South Dakota's new regulation of people who circulate petitions for ballot initiatives is unconstitutional, a federal judge has ruled.
The decision, if it withstands a potential appeal, would be a boon for advocates of direct democracy, which relies on small armies of people gathering signatures to put proposed changes to state laws before the entire electorate. Twenty-six states allow such citizen-led ballot measures.
A law signed by Republican Gov. Kristi Noem last year requires petition circulators to register with the secretary of state and provide personal information including home addresses, phone numbers and email addresses. But those "extensive and burdensome" disclosure requirements discriminate against those advocating for ballot measures in violation of the First Amendment because the same rules didn't apply to people actively opposing the measures, U.S. District Judge Charles Kornmann ruled last week.
Tracking the story of American democracy over the past decade has been a very complex undertaking, dominated by dispiriting accelerations of dysfunction but also punctuated by some developments meriting cautious optimism.
The Supreme Court opened the floodgates of money in politics, turned a blind eye to partisan gerrymandering and paved the way for dozens of measures making it harder to vote in places already marred by histories of political discrimination. Capitol Hill became more gridlocked by tribal partisan animus than ever, even when the topic was fixing the very system in which Congress is supposed to play a vibrant central role. And there's Donald Trump, who won the presidency in an election marked by unparalleled foreign interference and then took busting the norms of a democratic civil society to a whole new level.
At the same time, however, the ever more broken state of affairs in Washington was offset by successes in statehouses and city halls — and by the citizens themselves — at making democracy more equitable and productive for more people. Innovations in public financing of campaigns and election methods that reward consensus candidates were on the rise, while voting rights were returned to almost 2 million felons out of prison. Ballot initiatives and state courts moved against partisan power grabs in legislative mapmaking, allowing more people to pick their politicians, not the other way around.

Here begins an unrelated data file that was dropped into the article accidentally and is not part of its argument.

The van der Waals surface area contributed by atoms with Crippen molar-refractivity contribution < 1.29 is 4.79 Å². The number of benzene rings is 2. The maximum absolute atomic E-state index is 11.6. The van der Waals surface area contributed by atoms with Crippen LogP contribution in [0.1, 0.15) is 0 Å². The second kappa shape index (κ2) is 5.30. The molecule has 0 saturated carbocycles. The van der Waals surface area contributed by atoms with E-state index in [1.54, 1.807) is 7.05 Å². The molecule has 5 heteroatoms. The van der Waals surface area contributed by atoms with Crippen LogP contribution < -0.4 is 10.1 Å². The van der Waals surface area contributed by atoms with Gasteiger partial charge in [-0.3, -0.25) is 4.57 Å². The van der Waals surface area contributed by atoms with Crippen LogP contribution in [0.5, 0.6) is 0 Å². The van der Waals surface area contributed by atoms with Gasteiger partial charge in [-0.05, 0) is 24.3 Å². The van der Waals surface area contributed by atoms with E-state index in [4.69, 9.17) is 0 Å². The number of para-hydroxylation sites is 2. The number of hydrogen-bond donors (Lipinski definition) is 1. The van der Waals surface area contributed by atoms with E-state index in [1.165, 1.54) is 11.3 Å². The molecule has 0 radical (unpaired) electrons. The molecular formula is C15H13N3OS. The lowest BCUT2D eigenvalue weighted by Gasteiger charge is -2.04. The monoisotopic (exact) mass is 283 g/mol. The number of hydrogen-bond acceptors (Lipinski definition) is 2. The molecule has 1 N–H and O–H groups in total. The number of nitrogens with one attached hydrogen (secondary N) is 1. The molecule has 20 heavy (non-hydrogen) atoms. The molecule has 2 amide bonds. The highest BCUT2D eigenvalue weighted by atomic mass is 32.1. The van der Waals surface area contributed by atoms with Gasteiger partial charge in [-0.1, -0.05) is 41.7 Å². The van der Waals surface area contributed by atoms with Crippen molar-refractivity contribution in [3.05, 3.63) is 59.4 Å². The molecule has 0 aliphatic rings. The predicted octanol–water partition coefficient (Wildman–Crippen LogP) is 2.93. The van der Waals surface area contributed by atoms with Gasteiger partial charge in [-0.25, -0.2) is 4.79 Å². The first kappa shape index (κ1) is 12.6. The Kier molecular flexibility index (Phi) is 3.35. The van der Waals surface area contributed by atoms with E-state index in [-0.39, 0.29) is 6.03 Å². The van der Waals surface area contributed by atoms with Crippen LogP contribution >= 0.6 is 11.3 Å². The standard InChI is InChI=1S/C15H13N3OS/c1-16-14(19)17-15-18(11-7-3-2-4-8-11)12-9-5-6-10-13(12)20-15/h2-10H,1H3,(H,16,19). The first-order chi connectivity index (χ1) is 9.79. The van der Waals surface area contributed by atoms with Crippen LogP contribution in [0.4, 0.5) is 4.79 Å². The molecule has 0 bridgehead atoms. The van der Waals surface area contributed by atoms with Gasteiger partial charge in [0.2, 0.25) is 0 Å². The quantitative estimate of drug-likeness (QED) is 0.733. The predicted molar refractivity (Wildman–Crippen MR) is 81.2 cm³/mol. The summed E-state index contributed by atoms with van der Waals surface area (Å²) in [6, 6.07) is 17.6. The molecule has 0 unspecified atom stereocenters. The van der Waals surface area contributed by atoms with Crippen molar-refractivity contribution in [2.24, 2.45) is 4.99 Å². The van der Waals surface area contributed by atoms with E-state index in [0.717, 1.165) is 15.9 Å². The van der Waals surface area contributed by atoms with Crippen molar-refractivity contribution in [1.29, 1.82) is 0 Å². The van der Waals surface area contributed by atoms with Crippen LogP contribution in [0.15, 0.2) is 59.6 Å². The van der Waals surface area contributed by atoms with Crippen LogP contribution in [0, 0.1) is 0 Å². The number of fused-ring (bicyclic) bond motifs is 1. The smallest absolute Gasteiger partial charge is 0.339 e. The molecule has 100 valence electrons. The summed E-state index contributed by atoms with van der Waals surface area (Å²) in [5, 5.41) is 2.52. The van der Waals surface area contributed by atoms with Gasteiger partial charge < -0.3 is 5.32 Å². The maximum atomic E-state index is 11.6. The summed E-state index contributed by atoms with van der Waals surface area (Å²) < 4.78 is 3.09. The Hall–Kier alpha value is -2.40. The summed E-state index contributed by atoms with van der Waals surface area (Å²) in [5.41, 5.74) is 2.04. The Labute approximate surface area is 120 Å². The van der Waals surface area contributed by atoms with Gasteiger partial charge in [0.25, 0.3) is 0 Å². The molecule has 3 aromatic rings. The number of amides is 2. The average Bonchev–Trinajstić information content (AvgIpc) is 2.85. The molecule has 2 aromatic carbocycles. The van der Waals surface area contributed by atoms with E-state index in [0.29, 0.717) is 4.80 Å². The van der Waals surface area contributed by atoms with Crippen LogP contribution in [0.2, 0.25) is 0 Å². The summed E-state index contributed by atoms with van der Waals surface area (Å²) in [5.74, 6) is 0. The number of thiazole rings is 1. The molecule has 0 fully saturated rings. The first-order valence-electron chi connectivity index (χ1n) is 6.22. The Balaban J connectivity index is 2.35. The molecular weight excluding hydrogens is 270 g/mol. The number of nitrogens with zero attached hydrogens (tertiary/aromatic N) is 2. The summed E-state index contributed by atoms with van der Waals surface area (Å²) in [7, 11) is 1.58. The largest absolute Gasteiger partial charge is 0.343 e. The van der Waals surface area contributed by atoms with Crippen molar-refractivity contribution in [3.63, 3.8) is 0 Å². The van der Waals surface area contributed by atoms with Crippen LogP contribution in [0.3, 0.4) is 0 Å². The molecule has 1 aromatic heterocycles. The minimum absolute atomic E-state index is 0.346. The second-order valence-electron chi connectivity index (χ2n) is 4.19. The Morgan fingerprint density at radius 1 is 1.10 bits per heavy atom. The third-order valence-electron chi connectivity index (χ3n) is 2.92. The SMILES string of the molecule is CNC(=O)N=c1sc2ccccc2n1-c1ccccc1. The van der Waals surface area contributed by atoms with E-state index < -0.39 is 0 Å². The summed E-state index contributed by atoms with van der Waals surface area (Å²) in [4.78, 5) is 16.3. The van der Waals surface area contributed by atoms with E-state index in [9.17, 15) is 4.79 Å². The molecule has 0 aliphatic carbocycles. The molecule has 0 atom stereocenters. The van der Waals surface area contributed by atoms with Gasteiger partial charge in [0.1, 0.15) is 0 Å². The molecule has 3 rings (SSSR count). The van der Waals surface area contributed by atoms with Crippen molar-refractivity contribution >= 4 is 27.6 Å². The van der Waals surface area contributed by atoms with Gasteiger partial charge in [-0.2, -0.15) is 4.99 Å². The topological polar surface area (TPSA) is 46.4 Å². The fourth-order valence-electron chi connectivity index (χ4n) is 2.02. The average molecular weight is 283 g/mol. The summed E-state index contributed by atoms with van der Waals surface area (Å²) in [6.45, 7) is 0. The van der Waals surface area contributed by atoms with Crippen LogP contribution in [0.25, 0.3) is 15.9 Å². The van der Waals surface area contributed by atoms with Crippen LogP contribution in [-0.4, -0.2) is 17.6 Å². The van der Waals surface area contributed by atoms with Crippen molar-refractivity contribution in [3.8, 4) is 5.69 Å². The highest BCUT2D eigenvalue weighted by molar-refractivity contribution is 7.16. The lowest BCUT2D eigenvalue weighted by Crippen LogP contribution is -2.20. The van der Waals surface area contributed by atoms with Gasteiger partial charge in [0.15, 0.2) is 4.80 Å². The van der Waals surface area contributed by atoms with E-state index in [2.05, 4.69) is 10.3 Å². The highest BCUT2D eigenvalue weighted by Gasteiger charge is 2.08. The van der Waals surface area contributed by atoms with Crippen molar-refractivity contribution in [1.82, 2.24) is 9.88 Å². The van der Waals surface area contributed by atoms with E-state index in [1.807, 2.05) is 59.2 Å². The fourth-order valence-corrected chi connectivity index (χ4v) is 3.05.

Finally, the democracy reform movement itself built toward a critical mass of organizational muscle and funding strength. It even generated its own dedicated news site!
To get ready for the 2020s, when the debate over how to put the government more overtly back in the hands of the voters will be more urgent than ever, here's The Fulcrum's take on the top 10 stories about democracy's challenges from the decade now ending, in a somewhat rough chronological order.
Last year was a really good year for placing democracy reform in the hands of the electorate. This year, not so much.
In the 2018 midterms, ballot proposals adopted in more than a dozen states and cities expanded the use of automatic voter registration, independent redistricting commissions, public financing of campaigns and other democracy reform proposals.
Next week's off-year election will see only a small roster of contests with an expansion of democracy itself on the ballot, and most have relatively narrow scope and limited reach.
But good-government advocates hope a wave of victories creates momentum for a more ambitious roster of proposals to get spots on the ballot alongside the 2020 presidential election.
And while the roster of pro-democracy choices may be limited this Nov. 5, the overall number of direct-democracy opportunities is large. Not since 2007 have so many ballot measures (three dozen) gone before voters in an odd-numbered year, according to Ballotpedia.
Below are the eight items on the ballot next week that good-government advocates are watching most intently — listed alphabetically by where the voting will take place. Four are initiatives in big cities and two are statewide referenda. The others are partisan elections for offices where the future of a reliable and relatable democracy is part of what's in the offing.
Marginal improvements have been made to help voters understand the questions posed to them on the ballot this November, a new study concludes, but such ballot measures still favor the college-educated — who represent a minority of the U.S. population.
This year voters in eight states will decide the fate of a collective 36 such propositions. In a study released Thursday, Ballotpedia assessed how easy it is to comprehend what each proposal would accomplish, concluding that the difficulty level had decreased compared with the referendums decided in the last off-year election of 2017 — but not by much.
In fact, according to a pair of well-established tests, 21 of the 36 ballot measures cannot be understood by the 40 percent of the voting-age population who never attended college.